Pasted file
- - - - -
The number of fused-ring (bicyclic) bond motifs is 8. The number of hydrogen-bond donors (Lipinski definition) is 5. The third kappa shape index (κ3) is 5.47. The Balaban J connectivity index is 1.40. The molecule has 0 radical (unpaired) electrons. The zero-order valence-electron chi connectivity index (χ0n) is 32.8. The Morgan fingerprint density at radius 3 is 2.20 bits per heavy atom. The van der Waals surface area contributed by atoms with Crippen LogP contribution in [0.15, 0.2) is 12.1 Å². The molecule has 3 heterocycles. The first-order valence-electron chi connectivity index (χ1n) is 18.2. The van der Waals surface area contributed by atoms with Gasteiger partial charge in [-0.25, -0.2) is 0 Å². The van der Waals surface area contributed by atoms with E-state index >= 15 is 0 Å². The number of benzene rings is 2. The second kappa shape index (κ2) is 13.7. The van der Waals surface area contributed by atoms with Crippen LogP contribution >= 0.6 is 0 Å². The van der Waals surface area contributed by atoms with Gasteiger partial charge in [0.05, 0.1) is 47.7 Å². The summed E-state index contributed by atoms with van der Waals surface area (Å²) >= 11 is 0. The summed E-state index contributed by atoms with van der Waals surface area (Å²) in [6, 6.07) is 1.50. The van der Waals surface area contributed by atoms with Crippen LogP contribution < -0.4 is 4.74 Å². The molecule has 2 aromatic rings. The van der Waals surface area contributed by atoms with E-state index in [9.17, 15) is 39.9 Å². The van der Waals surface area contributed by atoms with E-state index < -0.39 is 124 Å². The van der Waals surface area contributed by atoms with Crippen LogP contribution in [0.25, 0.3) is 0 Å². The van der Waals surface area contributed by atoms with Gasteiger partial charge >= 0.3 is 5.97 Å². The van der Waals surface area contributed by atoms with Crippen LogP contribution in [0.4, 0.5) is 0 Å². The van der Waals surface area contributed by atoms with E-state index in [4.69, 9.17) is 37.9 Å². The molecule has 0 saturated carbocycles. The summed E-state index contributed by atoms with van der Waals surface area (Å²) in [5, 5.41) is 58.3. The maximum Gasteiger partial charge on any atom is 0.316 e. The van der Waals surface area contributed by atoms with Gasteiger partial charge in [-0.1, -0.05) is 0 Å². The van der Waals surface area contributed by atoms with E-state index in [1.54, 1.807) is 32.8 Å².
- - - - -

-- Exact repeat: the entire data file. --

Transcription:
The number of fused-ring (bicyclic) bond motifs is 8. The number of hydrogen-bond donors (Lipinski definition) is 5. The third kappa shape index (κ3) is 5.47. The Balaban J connectivity index is 1.40. The molecule has 0 radical (unpaired) electrons. The zero-order valence-electron chi connectivity index (χ0n) is 32.8. The Morgan fingerprint density at radius 3 is 2.20 bits per heavy atom. The van der Waals surface area contributed by atoms with Crippen LogP contribution in [0.15, 0.2) is 12.1 Å². The molecule has 3 heterocycles. The first-order valence-electron chi connectivity index (χ1n) is 18.2. The van der Waals surface area contributed by atoms with Gasteiger partial charge in [-0.25, -0.2) is 0 Å². The van der Waals surface area contributed by atoms with E-state index >= 15 is 0 Å². The number of benzene rings is 2. The second kappa shape index (κ2) is 13.7. The van der Waals surface area contributed by atoms with Crippen LogP contribution >= 0.6 is 0 Å². The van der Waals surface area contributed by atoms with Gasteiger partial charge in [0.05, 0.1) is 47.7 Å². The summed E-state index contributed by atoms with van der Waals surface area (Å²) >= 11 is 0. The summed E-state index contributed by atoms with van der Waals surface area (Å²) in [6, 6.07) is 1.50. The van der Waals surface area contributed by atoms with Crippen LogP contribution < -0.4 is 4.74 Å². The molecule has 2 aromatic rings. The van der Waals surface area contributed by atoms with E-state index in [9.17, 15) is 39.9 Å². The van der Waals surface area contributed by atoms with E-state index < -0.39 is 124 Å². The van der Waals surface area contributed by atoms with Crippen LogP contribution in [0.25, 0.3) is 0 Å². The van der Waals surface area contributed by atoms with Gasteiger partial charge >= 0.3 is 5.97 Å². The van der Waals surface area contributed by atoms with Crippen LogP contribution in [0.4, 0.5) is 0 Å². The van der Waals surface area contributed by atoms with E-state index in [4.69, 9.17) is 37.9 Å². The molecule has 0 saturated carbocycles. The summed E-state index contributed by atoms with van der Waals surface area (Å²) in [5, 5.41) is 58.3. The maximum Gasteiger partial charge on any atom is 0.316 e. The van der Waals surface area contributed by atoms with Gasteiger partial charge in [-0.1, -0.05) is 0 Å². The van der Waals surface area contributed by atoms with E-state index in [1.54, 1.807) is 32.8 Å².